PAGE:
The writer is in New Zealand
GOVERNMENT policies in many countries including New Zealand have unnecessarily stoked negative feelings. This in turn has had a negative effect on economic conditions.
In times of social anxiety, people stockpile goods and seek to recoup actual and imagined trading losses or shortages of goods through increased prices. Uncertain conditions also magnify opportunities for unscrupulous traders to engage in price gouging, which is reflected in the current large cost of living rises.
Quality of life is the main priority of all economic policy. My PhD thesis focused on the influence of human factors on the global economy and national competitive advantage. I tracked more than 200 social and economic indicators during a seven-year period in 46 developed nations. One interesting result was the large positive effect of participation in meditation practice on quality of life and economic vibrancy.
Daily meditation practice reduces anxiety and anger, increases creativity and greatly improves health. The pandemic has been characterised by increases in essentially opposite qualities. The psychological profile of the pandemic includes increases in fear and anxiety, expressions of anger and disappointment, and a decline in general health and life expectancy.
All of these characteristics decrease the individual and collective ability to think clearly and creatively – essential components of economic success.
Economic fear snowballs in much the same way as a bear market sentiment does. Marginal increases in prices increase anxiety and drive a tendency to charge even higher prices. In a global economy, the effects are magnified further. Pressures on fuel prices and reduced productivity due to lockdowns and regional conflicts only exacerbate the effects.
Government pandemic policies and pronouncements have been greatly influenced by medical administrators, epidemiologists, pharmacologists, and immunologists.
It is worth reflecting that 99 per cent of the factors which have a positive preventive influence on health are related to our diet, environment, behaviour, and happiness. Medical interventions tend to be made in urgent or emergency situations.
The fearful psychology associated with emergency medical interventions has inevitably crept into the medical advice being given to and then offered by governments. This has influenced our economic expectations and activity.
The Covid pandemic is now realised to be on a par with flu epidemics, not with medical emergencies. To preserve the stability of the economy, governments should be rapidly cooling the pandemic fear factor and helping people realise that we are no longer in an emergency situation. A great deal of reassuring data has been recently published.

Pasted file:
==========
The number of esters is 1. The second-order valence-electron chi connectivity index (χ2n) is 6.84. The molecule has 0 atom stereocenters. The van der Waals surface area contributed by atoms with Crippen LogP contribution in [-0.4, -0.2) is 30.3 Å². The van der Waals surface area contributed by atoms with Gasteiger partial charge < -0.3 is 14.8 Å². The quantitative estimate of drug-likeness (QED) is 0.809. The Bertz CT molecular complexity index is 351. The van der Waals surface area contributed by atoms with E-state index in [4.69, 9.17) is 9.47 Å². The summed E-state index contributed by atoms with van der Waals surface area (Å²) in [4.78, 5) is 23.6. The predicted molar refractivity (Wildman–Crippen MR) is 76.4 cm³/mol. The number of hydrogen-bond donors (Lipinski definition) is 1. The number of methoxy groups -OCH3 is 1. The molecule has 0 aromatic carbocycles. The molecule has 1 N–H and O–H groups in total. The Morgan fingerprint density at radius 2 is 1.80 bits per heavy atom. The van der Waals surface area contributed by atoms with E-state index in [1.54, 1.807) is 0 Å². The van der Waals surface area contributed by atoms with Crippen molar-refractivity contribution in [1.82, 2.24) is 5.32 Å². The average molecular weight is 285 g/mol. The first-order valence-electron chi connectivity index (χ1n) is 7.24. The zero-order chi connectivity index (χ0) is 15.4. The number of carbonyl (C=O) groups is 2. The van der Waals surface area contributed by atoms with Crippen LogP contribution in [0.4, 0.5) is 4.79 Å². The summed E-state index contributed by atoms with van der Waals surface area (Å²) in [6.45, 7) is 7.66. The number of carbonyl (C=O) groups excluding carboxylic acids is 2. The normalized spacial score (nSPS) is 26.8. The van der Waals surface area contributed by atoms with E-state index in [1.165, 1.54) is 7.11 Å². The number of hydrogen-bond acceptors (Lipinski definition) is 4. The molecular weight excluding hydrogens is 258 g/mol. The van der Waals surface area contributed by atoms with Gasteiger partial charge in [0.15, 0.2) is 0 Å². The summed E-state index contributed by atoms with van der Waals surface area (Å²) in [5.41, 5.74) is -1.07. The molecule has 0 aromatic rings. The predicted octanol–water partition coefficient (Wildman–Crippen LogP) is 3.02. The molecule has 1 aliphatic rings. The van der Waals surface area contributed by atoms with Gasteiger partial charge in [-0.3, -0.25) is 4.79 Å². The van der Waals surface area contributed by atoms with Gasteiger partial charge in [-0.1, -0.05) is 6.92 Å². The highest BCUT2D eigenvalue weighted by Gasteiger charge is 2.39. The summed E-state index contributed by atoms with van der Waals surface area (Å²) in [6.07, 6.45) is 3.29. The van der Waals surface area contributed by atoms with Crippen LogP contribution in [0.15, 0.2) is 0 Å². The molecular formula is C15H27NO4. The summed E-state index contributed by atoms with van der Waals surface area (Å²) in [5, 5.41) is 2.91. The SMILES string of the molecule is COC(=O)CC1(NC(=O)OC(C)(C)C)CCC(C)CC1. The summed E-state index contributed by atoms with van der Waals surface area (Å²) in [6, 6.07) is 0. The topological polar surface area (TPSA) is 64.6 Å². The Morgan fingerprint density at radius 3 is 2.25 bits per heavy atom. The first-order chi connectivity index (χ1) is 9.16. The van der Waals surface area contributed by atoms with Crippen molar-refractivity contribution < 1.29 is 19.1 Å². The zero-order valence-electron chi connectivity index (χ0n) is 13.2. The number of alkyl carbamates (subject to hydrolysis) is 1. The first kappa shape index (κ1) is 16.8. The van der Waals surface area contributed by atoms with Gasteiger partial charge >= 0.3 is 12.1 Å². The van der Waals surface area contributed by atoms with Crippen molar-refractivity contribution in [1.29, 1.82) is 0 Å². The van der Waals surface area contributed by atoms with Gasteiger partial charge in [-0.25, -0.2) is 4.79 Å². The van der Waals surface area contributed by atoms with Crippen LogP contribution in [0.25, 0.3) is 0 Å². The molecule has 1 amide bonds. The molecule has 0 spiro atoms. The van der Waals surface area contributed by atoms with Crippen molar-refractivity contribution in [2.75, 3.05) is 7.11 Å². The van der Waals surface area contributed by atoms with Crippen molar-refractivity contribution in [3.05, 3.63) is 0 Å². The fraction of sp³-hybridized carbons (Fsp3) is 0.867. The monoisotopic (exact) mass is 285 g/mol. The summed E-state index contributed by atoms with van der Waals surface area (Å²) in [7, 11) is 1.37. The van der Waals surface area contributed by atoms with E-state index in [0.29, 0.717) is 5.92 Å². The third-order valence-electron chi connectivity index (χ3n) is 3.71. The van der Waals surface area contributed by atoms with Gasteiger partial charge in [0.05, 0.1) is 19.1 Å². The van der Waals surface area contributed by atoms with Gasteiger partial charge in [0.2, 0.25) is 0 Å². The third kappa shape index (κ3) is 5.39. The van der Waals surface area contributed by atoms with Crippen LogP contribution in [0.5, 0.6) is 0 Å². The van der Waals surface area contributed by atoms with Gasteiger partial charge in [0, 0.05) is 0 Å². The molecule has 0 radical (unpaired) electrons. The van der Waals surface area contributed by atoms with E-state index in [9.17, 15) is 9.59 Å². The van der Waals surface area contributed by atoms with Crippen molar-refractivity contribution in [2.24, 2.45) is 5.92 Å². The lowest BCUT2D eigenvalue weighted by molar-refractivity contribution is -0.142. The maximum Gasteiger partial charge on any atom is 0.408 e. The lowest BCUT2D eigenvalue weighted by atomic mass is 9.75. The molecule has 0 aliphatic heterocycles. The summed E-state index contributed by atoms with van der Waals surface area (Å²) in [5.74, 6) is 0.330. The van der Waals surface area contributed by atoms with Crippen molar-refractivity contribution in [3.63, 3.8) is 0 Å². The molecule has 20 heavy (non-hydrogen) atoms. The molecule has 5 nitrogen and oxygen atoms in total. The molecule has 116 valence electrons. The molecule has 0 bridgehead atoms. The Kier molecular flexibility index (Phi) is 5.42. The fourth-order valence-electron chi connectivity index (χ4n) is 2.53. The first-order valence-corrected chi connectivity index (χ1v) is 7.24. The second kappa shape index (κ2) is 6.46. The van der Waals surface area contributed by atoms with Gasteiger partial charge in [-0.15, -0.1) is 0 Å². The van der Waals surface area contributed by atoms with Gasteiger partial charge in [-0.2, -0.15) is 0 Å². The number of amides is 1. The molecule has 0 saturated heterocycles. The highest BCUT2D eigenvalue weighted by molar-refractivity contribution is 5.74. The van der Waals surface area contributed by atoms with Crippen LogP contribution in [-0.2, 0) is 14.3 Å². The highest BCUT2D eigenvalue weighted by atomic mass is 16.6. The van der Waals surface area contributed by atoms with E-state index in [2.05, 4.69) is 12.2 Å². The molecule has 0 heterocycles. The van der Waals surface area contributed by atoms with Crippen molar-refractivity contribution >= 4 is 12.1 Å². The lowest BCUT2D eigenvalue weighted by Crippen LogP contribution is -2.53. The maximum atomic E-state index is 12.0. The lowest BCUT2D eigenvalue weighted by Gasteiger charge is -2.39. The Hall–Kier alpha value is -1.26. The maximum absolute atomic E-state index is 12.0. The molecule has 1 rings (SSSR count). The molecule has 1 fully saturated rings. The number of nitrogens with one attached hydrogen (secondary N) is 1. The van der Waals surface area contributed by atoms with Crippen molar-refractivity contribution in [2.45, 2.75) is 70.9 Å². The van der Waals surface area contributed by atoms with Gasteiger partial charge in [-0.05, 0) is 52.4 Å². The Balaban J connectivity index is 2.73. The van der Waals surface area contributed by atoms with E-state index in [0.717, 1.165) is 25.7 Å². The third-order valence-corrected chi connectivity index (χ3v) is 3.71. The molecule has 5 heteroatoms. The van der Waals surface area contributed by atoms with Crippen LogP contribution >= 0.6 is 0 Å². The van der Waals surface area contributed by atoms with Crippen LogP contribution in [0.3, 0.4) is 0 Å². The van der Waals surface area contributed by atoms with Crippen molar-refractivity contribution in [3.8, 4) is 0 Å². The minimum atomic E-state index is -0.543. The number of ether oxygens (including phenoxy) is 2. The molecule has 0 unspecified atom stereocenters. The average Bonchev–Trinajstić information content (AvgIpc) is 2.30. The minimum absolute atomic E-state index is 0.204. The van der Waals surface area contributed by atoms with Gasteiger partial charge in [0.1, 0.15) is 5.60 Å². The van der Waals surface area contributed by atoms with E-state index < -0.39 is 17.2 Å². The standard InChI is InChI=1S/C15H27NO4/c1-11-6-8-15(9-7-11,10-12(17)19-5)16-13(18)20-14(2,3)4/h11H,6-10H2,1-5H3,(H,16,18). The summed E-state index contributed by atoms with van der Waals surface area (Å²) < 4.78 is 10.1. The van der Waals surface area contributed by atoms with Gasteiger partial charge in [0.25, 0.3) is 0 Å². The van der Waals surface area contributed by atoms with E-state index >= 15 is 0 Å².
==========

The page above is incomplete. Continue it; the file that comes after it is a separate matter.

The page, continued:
Speculative and unsubstantiated talk of future variants, new pandemics, resurgence of infections, and exaggerated Covid mortality, which have been especially prevalent in New Zealand and many other countries, lead to a panicked approach to everyday life and instability in economic relations.
Moreover, this acts to freeze larger-scale private and public innovative economic initiatives and projects, as anxious people tend to be risk-averse. Anxiety pushes people towards a fight or flight psychology, looking for boltholes rather than undertaking new projects.
Vaccination mandates have also had an effect on the workforce. They have resulted in a loss of highly-qualified personnel in many sectors. We sometimes forget that marginal changes in economic and social parameters such as the skill base are strong drivers of economic performance or decline.
Moreover. the introduction of unfounded prejudices against unvaccinated people tend to create dysfunctional economic profiles that are characteristic of countries in the throes of conflict.
There is currently no statistically significant advantage of reduced infection, hospitalisation, or mortality conferred by mRNA Covid vaccination, and therefore no basis for this prejudice. The government needs to explain this honestly to the population and reopen all sectors to unvaccinated workers.
In New Zealand, our tourism sector – previously worth 38billion dollars per annum – has virtually disappeared. It will not revive until the outward signs of fear, such as mask mandates and excessive testing, are scaled back. We need to welcome visitors, not scare them away.
The government’s health spending priorities were distorted during the pandemic on the advice of planners dazzled by the unsupported promise of risky biotechnology.
So far, our government has spent nearly 100billion dollars on the Covid response. This is far more than the entire health budget for all other conditions, on a par with the entire pre-pandemic annual budget of the whole government. Even more spending is planned in the near future.
Our health services should broaden their focus back to a wider range of serious conditions and rebalance health priorities. These are ordinary considerations of a traditional health economics perspective. In addition, they should plan how to address the needs of those affected by vaccine injuries and long Covid.
The media needs to broaden its approach to reporting, away from an overwhelming focus on divisive pandemic fearmongering. It needs to admit that some serious mistakes were made and apologise for its promotion of misinformation. The ‘fear economy’ will never evaporate until people are fully informed rather than manipulated.
Ultimately, economic performance is strongly affected by both psychology and health. Government planners need to close the curtain on over-hyped fearful pandemic advice and expenditure that is not founded on current scientific publishing. They need to cool down the collective temperature of society.